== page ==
Monday, October 02, 2006

The Queen

Directed by Stephen Frears
Written by Peter Morgan

The beginning of the Oscar season started last week with the opening of the much-buzzed The Queen and Morgan's other scripted film The Last King of Scotland, and with it came all the overwhelming hype from the few media types who had already seen these movies. I sometimes wonder if hype generated from early screenings is often overcompensatory. Think about it--none of these people had to watch the movie with all this pretense--they saw it fresh, with no advance word, and sometimes just being in a screening that you know only a very few people in the world are privy to is excitement enough.

I know, with a preface like that, you might expect me to pan this movie or at least give you the "well it's not that great" review, or "surprise" you by saying, "This movie is all that and more!" The fact is, The Queen is another one of those movies anchored by tremendously dynamic performances, with not really a story to go along with it. This is the toughest challenge for my reviewing sensibilities; I've always had a problem giving a knockout review to a movie with only great performances to show for it. That might be enough for many--but I often wonder, five years from now if I'm sitting down and I run across this movie on TV, will I stop to watch it? That's the mark of a great movie to me.

The Queen concerns Her Majesty Queen Elizabeth II (Helen Mirren) and the aftermath of Princess Diana's death. The royal family, none too warm with Di in these years, recently divorced from Prince Charles and dallying with Dodi Fayed at the time, wants to keep the matter private, although the sense is that the matter doesn't matter to them at all. Newly elected Prime Minister Tony Blair (Michael Sheen, also very good), who stands for "modernization," became the face of England during those times, showing his public support of Di and what she represented, but behind the scenes stuggled to get Queen Elizabeth on board with public declarations, a move that soured many people to the Monarchy, and quite embarassingly to Blair, boosted his own popular support.

And that's pretty much the story--Blair trying to get the Queen to show some heart. How she gets to that place, according to the movie, is fairly interesting and complex. There's a sort of parallel between Di's death, which came from trying to outrun paparazzi (the event that made the profession a household name), and hunting deer (referred as "stalking" in the movie). Queen Elizabeth, we can tell, is divided between what she has been taught--the old way of being proper and dignified, and what she might feel as a modern woman, a little more open-minded about change, and well, "modernization." Princess Di, who personified that complete change in the Monarchy, was a threat and an antagonist to the old guard--could the Queen see Di in a positive light with all of that pomp and circumstance grilled into her? Of course, the answer isn't completely black and white, which gives the movie some credibility.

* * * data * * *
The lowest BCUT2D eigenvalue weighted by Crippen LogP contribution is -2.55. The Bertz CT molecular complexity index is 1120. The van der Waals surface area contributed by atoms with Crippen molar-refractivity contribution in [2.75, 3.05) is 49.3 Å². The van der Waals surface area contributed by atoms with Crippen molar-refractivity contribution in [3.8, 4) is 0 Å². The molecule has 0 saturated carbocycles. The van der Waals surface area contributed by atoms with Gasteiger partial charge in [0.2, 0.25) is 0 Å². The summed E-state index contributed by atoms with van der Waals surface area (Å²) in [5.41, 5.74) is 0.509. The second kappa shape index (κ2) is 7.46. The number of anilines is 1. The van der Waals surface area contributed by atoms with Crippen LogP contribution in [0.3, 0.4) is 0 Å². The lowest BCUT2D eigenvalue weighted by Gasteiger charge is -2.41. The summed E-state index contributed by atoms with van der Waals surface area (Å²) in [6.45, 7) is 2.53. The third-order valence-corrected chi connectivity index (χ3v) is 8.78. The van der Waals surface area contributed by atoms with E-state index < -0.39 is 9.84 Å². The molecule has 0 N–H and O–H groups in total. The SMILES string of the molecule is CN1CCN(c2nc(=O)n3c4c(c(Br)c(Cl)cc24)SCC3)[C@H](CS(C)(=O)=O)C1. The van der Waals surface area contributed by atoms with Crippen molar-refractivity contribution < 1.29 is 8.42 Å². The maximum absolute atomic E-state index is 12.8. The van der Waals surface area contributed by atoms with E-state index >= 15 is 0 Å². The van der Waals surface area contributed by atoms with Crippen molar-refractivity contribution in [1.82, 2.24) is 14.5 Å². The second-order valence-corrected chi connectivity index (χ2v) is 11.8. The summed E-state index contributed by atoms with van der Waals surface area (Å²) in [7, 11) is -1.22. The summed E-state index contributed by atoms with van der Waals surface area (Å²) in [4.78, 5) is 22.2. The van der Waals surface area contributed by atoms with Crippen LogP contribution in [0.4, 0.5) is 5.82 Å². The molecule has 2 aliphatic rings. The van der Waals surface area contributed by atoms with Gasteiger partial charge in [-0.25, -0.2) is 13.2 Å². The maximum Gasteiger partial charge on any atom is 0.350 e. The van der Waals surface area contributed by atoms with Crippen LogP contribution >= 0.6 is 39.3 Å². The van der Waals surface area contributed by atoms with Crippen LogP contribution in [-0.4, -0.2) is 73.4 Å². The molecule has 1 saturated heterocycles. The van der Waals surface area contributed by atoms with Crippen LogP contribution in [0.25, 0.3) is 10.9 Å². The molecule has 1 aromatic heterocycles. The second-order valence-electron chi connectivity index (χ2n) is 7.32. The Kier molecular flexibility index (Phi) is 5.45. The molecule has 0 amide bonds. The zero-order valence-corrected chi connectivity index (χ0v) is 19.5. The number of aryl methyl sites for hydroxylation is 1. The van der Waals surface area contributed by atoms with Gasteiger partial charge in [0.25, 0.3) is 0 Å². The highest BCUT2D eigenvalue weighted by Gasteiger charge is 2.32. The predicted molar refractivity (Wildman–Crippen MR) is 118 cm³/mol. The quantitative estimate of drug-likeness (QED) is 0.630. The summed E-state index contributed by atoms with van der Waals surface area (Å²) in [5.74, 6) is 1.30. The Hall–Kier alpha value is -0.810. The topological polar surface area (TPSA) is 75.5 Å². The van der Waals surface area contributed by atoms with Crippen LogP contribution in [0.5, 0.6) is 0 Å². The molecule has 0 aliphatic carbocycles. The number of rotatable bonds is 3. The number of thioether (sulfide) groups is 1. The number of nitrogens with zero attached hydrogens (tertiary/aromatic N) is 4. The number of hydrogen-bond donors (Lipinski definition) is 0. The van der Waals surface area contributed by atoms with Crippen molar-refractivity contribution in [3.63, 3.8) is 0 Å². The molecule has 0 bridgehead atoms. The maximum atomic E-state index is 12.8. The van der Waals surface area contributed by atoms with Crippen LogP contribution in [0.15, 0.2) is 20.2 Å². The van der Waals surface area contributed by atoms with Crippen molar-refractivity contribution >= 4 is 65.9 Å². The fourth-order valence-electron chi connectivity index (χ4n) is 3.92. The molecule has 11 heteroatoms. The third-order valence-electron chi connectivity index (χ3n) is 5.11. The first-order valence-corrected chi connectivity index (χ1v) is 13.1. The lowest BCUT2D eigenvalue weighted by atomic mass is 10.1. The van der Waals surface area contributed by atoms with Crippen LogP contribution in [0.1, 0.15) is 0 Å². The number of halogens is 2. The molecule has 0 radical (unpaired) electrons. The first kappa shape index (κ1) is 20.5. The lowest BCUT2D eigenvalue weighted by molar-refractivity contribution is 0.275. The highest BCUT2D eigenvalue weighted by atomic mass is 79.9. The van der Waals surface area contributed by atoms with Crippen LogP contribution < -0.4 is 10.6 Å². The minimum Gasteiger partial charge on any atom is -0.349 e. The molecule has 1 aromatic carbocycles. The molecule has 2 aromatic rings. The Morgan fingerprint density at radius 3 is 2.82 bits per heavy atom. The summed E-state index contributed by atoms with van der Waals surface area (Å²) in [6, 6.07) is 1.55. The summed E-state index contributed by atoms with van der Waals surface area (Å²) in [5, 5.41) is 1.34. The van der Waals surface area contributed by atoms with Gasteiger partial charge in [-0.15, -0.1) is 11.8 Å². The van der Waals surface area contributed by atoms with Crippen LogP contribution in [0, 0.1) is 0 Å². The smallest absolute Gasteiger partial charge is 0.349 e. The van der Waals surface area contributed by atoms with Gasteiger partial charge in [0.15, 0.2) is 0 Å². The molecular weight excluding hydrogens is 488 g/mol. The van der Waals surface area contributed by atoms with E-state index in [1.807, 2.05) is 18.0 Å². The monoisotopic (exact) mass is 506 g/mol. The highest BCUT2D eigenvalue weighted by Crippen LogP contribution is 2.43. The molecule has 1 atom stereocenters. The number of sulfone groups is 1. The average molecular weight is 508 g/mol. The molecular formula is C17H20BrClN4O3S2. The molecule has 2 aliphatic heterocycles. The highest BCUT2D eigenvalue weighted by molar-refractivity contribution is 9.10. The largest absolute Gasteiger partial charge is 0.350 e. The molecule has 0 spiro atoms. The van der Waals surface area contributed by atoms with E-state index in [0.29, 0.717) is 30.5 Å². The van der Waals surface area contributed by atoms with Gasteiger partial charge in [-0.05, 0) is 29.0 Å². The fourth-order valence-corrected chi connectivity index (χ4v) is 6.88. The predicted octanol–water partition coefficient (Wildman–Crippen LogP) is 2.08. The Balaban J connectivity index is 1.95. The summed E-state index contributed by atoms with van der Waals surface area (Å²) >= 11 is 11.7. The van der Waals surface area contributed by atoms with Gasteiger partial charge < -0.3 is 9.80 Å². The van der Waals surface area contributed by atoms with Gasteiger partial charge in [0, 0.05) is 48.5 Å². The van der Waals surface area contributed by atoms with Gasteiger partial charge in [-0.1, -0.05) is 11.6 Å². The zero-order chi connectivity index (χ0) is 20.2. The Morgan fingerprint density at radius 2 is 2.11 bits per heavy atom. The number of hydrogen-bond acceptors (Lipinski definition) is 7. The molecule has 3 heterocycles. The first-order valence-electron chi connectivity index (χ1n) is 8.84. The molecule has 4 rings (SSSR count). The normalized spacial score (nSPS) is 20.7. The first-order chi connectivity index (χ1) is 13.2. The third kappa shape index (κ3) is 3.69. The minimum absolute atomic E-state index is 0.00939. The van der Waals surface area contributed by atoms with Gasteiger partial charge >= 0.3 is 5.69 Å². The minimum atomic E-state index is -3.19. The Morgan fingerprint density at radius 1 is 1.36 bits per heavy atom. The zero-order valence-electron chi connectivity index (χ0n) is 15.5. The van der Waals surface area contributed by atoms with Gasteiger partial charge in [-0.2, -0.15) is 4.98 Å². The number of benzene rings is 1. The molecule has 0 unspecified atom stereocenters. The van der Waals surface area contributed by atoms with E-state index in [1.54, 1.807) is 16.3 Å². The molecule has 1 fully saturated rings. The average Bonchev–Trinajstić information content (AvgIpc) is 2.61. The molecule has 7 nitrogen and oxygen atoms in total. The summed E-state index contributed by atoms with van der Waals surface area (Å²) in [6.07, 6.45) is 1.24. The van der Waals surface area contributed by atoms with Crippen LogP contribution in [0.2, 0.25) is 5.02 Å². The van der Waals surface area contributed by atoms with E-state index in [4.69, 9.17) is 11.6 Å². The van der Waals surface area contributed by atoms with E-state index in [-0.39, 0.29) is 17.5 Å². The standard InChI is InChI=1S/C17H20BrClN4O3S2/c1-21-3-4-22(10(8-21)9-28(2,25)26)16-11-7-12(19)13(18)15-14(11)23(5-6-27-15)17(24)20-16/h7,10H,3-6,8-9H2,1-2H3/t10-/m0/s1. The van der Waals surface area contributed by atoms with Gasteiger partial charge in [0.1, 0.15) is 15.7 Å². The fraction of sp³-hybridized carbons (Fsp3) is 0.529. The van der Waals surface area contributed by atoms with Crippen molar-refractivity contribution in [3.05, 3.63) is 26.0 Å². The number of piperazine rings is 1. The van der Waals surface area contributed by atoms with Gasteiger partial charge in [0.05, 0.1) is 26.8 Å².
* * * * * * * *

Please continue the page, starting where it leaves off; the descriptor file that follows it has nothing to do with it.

For reasons of its character complexity, The Queen is an outstanding motion picture, and honestly, couldn't be much better. But I say this considering some faults--like I said, the story itself isn't the big draw to this, it's performance. Mirren will easily get a nomination alongside Streep for The Devil Wears Prada, already making this a tough category. I think Sheen deserves consideration for his Tony Blair, but it might fall by the wayside after several other big pictures get released.

Faults--James Cromwell as Prince Philip does what he can, but his coldness and black humor grate after awhile. Also Sylvia Sims, as the Queen Mum is another sort of cold figure--and I get it, the royal family didn't like Di and it's appropriate, but they show no other character traits than pure frigidity. And Prince Charles (Alex Jennings) is seen as I-guess-that's-what-he-really-is: sniveling, and cowardly.

Veteran director Frears and breakout writer Morgan should get some credit here for taking a lot of the starch out of the Monarchy and infusing it with some humor and drama. The camera occasionally jitters, not "NYPD Blue" style but enough to give some immediacy to the proceedings and keeping things from being too high and mighty and self-serious.

There you go--it's a good movie, go see it when it comes to a theatre near you. For my tastes, I'd like to have a better overall story accompany it, but like I said, the movie could hardly be better than it is.


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